Cute cat theory of digital activism

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A picture of a striped cat in an apparent seated position with its legs spread, looking at the camera. In the upper left corner is the text "Why U Wanna Censor Me?" in white capital letters
Lolcat images were often shared through the same networks used by online activists.

The cute cat theory of digital activism is a theory concerning Internet activism, Web censorship, and "cute cats" (a term used for any low-value, but popular online activity) developed by Ethan Zuckerman in 2008.[1][2] It posits that most people are not interested in activism; instead, they want to use the web for mundane activities, including surfing for pornography and lolcats ("cute cats").[3] The tools that they develop for that (such as Facebook, Flickr, Blogger, Twitter, and similar platforms) are very useful to social movement activists because they may lack resources to develop dedicated tools themselves.[3] This, in turn, makes the activists more immune to reprisals by governments than if they were using a dedicated activism platform, because shutting down a popular public platform provokes a larger public outcry than shutting down an obscure one.[3]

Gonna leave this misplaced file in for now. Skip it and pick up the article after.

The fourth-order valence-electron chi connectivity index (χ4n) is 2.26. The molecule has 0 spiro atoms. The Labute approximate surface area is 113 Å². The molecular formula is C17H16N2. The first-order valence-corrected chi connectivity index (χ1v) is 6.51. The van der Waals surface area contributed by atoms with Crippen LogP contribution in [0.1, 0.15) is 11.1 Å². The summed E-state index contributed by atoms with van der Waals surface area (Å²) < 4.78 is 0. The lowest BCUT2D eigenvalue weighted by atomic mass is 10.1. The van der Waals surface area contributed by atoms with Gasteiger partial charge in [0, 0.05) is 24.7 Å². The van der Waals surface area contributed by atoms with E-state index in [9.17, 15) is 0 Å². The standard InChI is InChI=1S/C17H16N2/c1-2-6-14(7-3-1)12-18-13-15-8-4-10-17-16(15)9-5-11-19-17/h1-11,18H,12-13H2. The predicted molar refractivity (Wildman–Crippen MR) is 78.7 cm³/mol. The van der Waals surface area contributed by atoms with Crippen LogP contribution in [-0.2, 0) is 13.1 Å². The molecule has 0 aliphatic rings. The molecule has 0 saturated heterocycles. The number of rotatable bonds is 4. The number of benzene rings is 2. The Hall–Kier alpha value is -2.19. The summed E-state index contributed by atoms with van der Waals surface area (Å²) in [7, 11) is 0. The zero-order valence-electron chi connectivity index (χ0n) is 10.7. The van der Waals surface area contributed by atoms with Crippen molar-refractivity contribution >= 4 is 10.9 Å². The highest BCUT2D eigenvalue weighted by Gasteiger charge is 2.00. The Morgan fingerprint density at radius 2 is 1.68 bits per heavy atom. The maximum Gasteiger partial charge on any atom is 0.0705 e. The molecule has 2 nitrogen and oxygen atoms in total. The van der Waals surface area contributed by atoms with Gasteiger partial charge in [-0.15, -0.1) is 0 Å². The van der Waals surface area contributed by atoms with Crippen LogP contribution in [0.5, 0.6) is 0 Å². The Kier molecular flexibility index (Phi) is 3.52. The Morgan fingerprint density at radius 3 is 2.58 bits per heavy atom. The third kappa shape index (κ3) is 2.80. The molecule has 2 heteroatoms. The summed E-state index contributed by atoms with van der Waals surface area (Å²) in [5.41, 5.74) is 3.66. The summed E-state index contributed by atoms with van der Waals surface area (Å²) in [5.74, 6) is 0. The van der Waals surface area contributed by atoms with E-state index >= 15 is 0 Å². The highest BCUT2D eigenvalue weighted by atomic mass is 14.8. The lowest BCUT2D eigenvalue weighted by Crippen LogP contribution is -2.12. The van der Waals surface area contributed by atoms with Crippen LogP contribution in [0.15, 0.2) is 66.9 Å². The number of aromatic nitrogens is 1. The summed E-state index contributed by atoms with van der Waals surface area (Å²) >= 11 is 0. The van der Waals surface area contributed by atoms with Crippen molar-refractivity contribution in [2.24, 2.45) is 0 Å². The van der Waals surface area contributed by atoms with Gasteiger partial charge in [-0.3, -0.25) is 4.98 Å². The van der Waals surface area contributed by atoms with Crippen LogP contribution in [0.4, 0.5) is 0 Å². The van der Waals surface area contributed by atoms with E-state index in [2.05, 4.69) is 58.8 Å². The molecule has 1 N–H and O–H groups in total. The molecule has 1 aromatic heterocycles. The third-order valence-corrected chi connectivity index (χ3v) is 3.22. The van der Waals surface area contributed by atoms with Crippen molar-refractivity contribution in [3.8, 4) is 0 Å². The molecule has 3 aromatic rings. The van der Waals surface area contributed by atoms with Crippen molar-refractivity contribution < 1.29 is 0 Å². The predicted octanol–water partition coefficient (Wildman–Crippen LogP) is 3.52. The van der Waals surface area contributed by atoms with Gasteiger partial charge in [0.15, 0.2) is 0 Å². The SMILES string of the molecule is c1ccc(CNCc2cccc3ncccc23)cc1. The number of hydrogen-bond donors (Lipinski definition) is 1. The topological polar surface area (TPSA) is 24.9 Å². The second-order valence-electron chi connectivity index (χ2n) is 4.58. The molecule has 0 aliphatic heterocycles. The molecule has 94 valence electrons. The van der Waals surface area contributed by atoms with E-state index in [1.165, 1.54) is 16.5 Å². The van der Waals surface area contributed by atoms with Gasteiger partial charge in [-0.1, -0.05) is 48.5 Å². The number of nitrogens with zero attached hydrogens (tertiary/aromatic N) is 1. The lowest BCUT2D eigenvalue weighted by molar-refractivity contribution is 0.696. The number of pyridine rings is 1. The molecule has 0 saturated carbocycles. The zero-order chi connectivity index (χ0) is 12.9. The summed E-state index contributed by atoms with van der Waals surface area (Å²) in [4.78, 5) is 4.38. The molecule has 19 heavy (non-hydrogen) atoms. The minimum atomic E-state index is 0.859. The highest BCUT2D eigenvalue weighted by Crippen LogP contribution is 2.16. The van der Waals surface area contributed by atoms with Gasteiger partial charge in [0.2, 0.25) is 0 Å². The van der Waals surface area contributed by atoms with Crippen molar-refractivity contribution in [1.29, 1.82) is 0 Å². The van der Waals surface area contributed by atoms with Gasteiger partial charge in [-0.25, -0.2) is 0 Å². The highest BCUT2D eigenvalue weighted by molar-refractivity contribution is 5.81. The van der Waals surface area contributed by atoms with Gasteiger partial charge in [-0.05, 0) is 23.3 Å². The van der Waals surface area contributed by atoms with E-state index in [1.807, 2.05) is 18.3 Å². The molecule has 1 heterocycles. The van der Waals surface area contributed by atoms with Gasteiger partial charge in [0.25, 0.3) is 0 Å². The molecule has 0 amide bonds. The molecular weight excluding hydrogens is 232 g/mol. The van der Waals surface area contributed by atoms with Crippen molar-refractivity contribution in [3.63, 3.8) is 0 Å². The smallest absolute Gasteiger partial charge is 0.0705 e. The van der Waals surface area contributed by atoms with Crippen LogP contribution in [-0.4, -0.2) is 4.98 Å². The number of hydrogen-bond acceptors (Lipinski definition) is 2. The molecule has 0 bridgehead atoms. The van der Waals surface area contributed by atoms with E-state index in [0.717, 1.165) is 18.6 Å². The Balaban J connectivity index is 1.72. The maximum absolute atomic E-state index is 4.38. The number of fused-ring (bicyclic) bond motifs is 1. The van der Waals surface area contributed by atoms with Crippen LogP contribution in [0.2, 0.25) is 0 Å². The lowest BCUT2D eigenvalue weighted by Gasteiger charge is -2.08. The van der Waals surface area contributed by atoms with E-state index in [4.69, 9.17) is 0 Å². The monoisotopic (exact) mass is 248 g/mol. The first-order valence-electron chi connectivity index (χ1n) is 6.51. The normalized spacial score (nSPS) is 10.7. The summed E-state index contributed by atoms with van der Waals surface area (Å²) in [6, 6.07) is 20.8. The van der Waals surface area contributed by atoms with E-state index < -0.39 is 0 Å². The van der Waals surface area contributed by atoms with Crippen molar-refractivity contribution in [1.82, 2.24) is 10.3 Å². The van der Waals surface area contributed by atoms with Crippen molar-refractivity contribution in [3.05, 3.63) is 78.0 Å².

The Internet and censorship[edit]

Zuckerman states that "Web 1.0 was invented to allow physicists to share research papers. Web 2.0 was created to allow people to share pictures of cute cats."[3] Zuckerman says that if a tool passes "cute cat" purposes, and is widely used for low-value purposes, it can be and likely is used for online activism, too.[3]

If the government chooses to shut down such generic tools, it will hurt people's ability to "look at cute cats online", spreading dissent and encouraging the activists' cause.[2][3]

Chinese model[edit]

According to Zuckerman, internet censorship in the People's Republic of China, which relies on its own, self-censored, Web 2.0 sites, is able to circumvent the cute-cat problem because the government is able to provide people with access to cute-cat content on domestic, self-censored sites while blocking access to Western sites, which are less popular in China than in many other places worldwide.[3][4]

"Sufficiently usable read/write platforms will attract porn and activists. If there's no porn, the tool doesn't work. If there are no activists, it doesn't work well," Zuckerman has stated.[3]

See also[edit]


  1. ^ Shirky, Clay (2011-01-01). "The Political Power of Social Media". Foreign Affairs. Retrieved 2012-04-18.
  2. ^ a b Shapiro, Samantha (2009-01-22). "Revolution, Facebook-Style". The New York Times Magazine. Retrieved 2012-04-24.
  3. ^ a b c d e f g h "Bright Green: The Cute Cat Theory of Digital Activism". Worldchanging. Archived from the original on 2012-06-30. Retrieved 2012-04-18.
  4. ^ Zuckerman, Ethan (2007-12-03). "Cute Cat Theory: The China Corollary". Retrieved 2012-04-24.

External links[edit]